[arin-ppml] A compromise on legacy space?

Stephen Sprunk stephen at sprunk.org
Wed Sep 10 13:46:46 EDT 2008

Lee Dilkie wrote:
> That was kind of my point, just leave them alone. The problem is the "ipv4 exhaustion". Some folks seem to view legacy space as a free gold mine.

Yes, there are folks who view abandoned or disused legacy space as a 
"gold mine": spammers.  Despite the best (and time-consuming, i.e. 
costly) efforts of ARIN staff, blocks do get hijacked now and then, and 
it's a mess when it happens -- one which is completely avoidable if the 
legacy holders would cooperate even minimally.  Most do not, so someone 
has to be an adult and force them to.

> Presumably you, like I, block malicious traffic from networks regardless of the contact details, it *is* malicious after all..... The fact is, my contact information, like many legacy holders, *is* up to date. My in-addr *is* also up to date.

Thank you.  However, stats at a recent ARIN meeting showed that ~50% of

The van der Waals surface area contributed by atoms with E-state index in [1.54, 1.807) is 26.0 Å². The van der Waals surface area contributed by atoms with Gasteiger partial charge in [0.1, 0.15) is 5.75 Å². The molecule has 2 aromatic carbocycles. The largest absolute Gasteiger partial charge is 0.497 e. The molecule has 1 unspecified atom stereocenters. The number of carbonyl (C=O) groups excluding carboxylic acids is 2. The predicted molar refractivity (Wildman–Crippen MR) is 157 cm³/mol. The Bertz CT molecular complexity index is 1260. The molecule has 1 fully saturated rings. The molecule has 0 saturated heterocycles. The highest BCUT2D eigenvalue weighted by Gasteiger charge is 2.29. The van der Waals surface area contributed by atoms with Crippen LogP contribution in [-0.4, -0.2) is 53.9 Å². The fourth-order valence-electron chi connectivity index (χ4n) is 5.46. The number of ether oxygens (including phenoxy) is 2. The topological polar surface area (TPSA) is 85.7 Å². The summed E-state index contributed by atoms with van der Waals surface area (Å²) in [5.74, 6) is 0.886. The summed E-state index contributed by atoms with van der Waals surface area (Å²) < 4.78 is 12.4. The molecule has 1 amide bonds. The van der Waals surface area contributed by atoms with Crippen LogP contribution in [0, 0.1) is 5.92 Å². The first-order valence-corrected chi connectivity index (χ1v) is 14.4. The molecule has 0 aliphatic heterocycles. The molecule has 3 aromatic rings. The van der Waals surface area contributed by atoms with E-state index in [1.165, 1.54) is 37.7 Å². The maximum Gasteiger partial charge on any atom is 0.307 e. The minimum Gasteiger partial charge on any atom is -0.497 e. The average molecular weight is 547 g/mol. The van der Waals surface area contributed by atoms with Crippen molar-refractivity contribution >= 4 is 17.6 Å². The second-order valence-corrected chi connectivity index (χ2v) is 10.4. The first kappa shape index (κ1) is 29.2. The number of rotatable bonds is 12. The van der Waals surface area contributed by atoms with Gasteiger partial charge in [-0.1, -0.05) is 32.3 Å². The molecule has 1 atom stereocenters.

legacy records hadn't been updated even once since ARIN's formation a 
decade ago.  A significant fraction of legacy space doesn't show up in 
the DFZ either.

Those "innovators" are not keeping up with their obligations, do not 
appear to be using their space, and may not even _exist_ anymore.  That 
is all _I_ am proposing we attempt to reclaim.  If you're using your 
space (no matter how inefficiently) and you keep in contact with ARIN, 
keep it.  That is how I read the intent behind the LRSA and what I know 
(as a co-author) the intent is behind 2007-14.

> I am a good net citizen and I wouldn't at all mind contributing a "fair/reasonable" share towards the costs to keep my records available. (I'd prefer a single 10 year payment than the yearly stuff, that should cover the lifespan of IPv4)

A side effect of requiring annual payments, rather than letting you 
prepay for a decade, is that it ensures the contact information stays 
current.  While you may be diligent about taking care of that, many 
others obviously are not.  It also means that, when you finally decide 
IPv4 is no longer useful to you (be that in 3 years or 30 years), you 
will return it.  There may be no demand from others at that point, but 
there might for reasons we can't predict today.


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